For those of you who have been following us for a while, you know we’re big on local spirits. Witness our 5 part series on Washington Gin (and we we wouldn’t be surprised if there’s a 6th part eventually). One local spirit we haven’t focused a huge amount of attention on is vodka. Until the last few years, we haven’t been big proponents of vodka. Lots of the big brands strike us as pretty flavorless, and our feeling is that even where you want the other ingredients to shine, the base spirit should add something more than just alcohol. With the rise of the local craft spirits though, there are starting to be some really interesting vodkas out there. With that in mind, we start our series on Washington vodkas!
We have a ton of gins here in Washington. We have even more vodkas. To start off the series, we chose four somewhat randomly out of ye olde cabinet. The BelleWood which uses apples, the Wishkah River which uses honey, and the Peabody Jones and 2 Bar both of which use wheat. To be clear, we have several other vodkas that we really like as well, but we can only taste so many before our palates give out, plus we try not to get *too* hammered in the process of creating a post 😉 So look for another installation in the next month or two.
First up, we tasted each vodka on its own, and then again “round robin” to directly compare them to each other.
- Nose: Really creamy start, with gentle apple blossom and apple fruit. Very soft nose.
- Palate: Faintly sweet. Light and creamy with a little bit of apple. Mild alcohol burn. Clean tasting and delicate. Would probably use with lighter ingredients when mixing.
Wishkah River Honey Vodka
- Nose: Beeswax, honey, little bit of earthiness.
- Palate: Honey, honey comb, beeswax. Also a fairly mild alcohol burn. Very smooth and a little more viscous than the BelleWood. Has enough flavor oomph to be a good general mixing vodka.
Peabody Jones Vodka
- Nose: Toasty grain, butterscotch, caramel. Sweeter than the others. Quite a strong nose.
- Palate: Butterscotch, toffee. Very rich and round. Sweeter than the others. Not a martini vodka, we wouldn’t think. Would probably work well with Amaros and stronger flavors, but we’d lean away from dry or savory drinks.
2 Bar Vodka
- Nose: Very different nose. Sharp, a little bit briney. Vegetal notes like cucumber skin. Fresh grain.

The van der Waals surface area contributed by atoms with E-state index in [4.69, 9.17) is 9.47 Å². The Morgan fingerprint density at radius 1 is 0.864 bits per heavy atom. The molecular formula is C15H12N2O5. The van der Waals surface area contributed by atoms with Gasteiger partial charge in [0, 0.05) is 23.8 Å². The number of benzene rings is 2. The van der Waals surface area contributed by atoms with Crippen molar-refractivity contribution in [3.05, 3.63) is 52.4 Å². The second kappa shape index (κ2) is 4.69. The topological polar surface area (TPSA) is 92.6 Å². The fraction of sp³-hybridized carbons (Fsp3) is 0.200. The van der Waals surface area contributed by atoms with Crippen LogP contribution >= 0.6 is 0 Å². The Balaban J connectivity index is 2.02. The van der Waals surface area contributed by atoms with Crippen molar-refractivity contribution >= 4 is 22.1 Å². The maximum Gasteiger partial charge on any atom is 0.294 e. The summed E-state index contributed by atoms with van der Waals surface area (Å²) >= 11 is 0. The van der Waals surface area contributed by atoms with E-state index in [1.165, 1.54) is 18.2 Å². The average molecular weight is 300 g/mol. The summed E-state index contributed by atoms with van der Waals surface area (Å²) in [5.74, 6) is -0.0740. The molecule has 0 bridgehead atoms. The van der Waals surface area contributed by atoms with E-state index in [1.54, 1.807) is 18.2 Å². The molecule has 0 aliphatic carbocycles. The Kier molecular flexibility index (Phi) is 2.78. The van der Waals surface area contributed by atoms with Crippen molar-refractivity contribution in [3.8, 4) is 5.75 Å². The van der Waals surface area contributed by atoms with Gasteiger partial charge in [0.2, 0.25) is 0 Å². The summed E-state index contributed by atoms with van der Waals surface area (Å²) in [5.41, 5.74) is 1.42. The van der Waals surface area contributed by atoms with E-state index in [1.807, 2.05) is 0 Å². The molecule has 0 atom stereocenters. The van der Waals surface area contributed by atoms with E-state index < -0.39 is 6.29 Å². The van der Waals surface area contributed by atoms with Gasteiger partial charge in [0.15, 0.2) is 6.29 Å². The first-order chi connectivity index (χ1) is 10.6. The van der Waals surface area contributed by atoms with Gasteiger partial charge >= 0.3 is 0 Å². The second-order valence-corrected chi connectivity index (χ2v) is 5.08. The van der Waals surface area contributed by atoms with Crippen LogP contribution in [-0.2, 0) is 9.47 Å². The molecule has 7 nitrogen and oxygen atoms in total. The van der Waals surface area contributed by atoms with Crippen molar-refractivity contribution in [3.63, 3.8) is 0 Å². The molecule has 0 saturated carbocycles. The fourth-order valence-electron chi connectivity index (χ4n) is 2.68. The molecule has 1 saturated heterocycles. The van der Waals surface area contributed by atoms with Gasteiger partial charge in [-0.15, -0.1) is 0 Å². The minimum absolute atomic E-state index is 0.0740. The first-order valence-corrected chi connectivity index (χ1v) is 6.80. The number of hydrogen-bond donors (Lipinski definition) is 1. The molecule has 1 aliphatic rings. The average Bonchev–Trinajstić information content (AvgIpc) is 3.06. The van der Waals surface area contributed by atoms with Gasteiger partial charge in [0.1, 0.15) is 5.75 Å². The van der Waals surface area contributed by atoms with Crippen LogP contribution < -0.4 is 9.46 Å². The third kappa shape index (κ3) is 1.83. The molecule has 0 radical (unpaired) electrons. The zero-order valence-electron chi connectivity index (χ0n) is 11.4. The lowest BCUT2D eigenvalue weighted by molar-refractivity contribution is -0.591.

- Palate: Slightly sweeter than expected, but clean and crisp, no viscosity. Brine, vegetal notes, slight slate-y mineral. Would make a good olive martini (or other dry or savory cocktails) in our opinions. Almost the polar opposite of the Peabody Jones.
As you can see, each vodka is quite different. Sadly, people assume that all vodkas are largely the same, tasteless and odorless. We were once in that camp, but fortunately now we know better! Of course we’re also all about cocktails (we like cocktails!), so we decided to mix up a couple of the vodkas. We started with the BelleWood because we were curious how well it would mix given it’s subtleness, and then tried the 2 Bar because it seemed very suited for savory cocktails.
- 2 oz vodka
- 1 1/4 oz Roi Renee (if using a sweeter cherry liqueur you’ll want to back down or skip the simple syrup altogether)
- 1/2 oz lime juice
- 1 tsp simple syrup
- 4-5 drops of Angostura
Shake with ice. Strain into a glass. Garnish with a cherry. Cheers!
- Nose: Very faint nose. Cherry, delicate apple. Little bit of allspice, tiny bit of lime.
- Palate: Starts quite sweet, full of cooked cherry and apple – like pie filling – with an underpinning of lime. Creamy, faintly grainy mid-palate with more of the cherry and a little bit of baking spice. Lime speaks up at the beginning of the finish, which becomes dry with notes of lime peel and apple skin .
- 2 1/2 vodka
- 1/2 dry vermouth
Stir with ice. Strain into a glass. Garnish with olives. Enjoy!
- Nose: Smells pretty much like the vodka with some wine notes and more brine.
- Palate: Intro is brighter and sweeter than expected, with lemon verbena or lemon balm notes. Cereal, light brine, and maltiness on the mid-palate with some herbal notes. Finish and aftertaste are vegetal (again, like cucumber skin) and slightly earthy. Makes a very smooth, well-integrated martini. Yum! The faint brine notes really support the flavor of the olives.
Much like our gins, we have a lot of really nice vodkas here in Washington state. If you’re able to get your hands on any of these spirits, we heartily recommend you do. If not, check out some of your own local distillers and see what they’ve got going on. Variety is the spice of life, kids. Cheers!